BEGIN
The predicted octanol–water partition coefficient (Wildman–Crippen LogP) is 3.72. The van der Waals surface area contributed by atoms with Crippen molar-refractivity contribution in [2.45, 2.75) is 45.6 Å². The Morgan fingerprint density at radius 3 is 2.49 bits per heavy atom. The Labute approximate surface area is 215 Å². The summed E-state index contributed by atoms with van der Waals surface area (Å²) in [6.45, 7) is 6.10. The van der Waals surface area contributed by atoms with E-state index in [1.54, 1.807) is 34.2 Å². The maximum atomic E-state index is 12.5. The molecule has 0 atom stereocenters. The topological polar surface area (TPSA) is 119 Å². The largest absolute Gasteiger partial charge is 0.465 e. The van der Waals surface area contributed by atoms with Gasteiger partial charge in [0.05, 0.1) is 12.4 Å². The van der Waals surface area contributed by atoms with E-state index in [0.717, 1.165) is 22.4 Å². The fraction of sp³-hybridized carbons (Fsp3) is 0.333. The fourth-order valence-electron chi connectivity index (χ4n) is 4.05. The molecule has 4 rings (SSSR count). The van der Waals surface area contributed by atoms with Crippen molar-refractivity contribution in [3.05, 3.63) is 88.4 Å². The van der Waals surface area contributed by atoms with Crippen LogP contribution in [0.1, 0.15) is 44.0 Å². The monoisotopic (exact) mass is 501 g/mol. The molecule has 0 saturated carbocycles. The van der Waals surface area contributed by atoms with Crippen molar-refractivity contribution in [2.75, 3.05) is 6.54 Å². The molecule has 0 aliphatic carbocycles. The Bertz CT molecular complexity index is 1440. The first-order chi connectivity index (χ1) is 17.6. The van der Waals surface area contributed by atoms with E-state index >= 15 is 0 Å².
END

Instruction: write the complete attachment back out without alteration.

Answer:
The predicted octanol–water partition coefficient (Wildman–Crippen LogP) is 3.72. The van der Waals surface area contributed by atoms with Crippen molar-refractivity contribution in [2.45, 2.75) is 45.6 Å². The Morgan fingerprint density at radius 3 is 2.49 bits per heavy atom. The Labute approximate surface area is 215 Å². The summed E-state index contributed by atoms with van der Waals surface area (Å²) in [6.45, 7) is 6.10. The van der Waals surface area contributed by atoms with E-state index in [1.54, 1.807) is 34.2 Å². The maximum atomic E-state index is 12.5. The molecule has 0 atom stereocenters. The topological polar surface area (TPSA) is 119 Å². The largest absolute Gasteiger partial charge is 0.465 e. The van der Waals surface area contributed by atoms with Gasteiger partial charge in [0.05, 0.1) is 12.4 Å². The van der Waals surface area contributed by atoms with E-state index in [0.717, 1.165) is 22.4 Å². The fraction of sp³-hybridized carbons (Fsp3) is 0.333. The fourth-order valence-electron chi connectivity index (χ4n) is 4.05. The molecule has 4 rings (SSSR count). The van der Waals surface area contributed by atoms with Crippen molar-refractivity contribution in [3.05, 3.63) is 88.4 Å². The van der Waals surface area contributed by atoms with Crippen LogP contribution in [0.1, 0.15) is 44.0 Å². The monoisotopic (exact) mass is 501 g/mol. The molecule has 0 saturated carbocycles. The van der Waals surface area contributed by atoms with Crippen molar-refractivity contribution in [2.75, 3.05) is 6.54 Å². The molecule has 0 aliphatic carbocycles. The Bertz CT molecular complexity index is 1440. The first-order chi connectivity index (χ1) is 17.6. The van der Waals surface area contributed by atoms with E-state index >= 15 is 0 Å².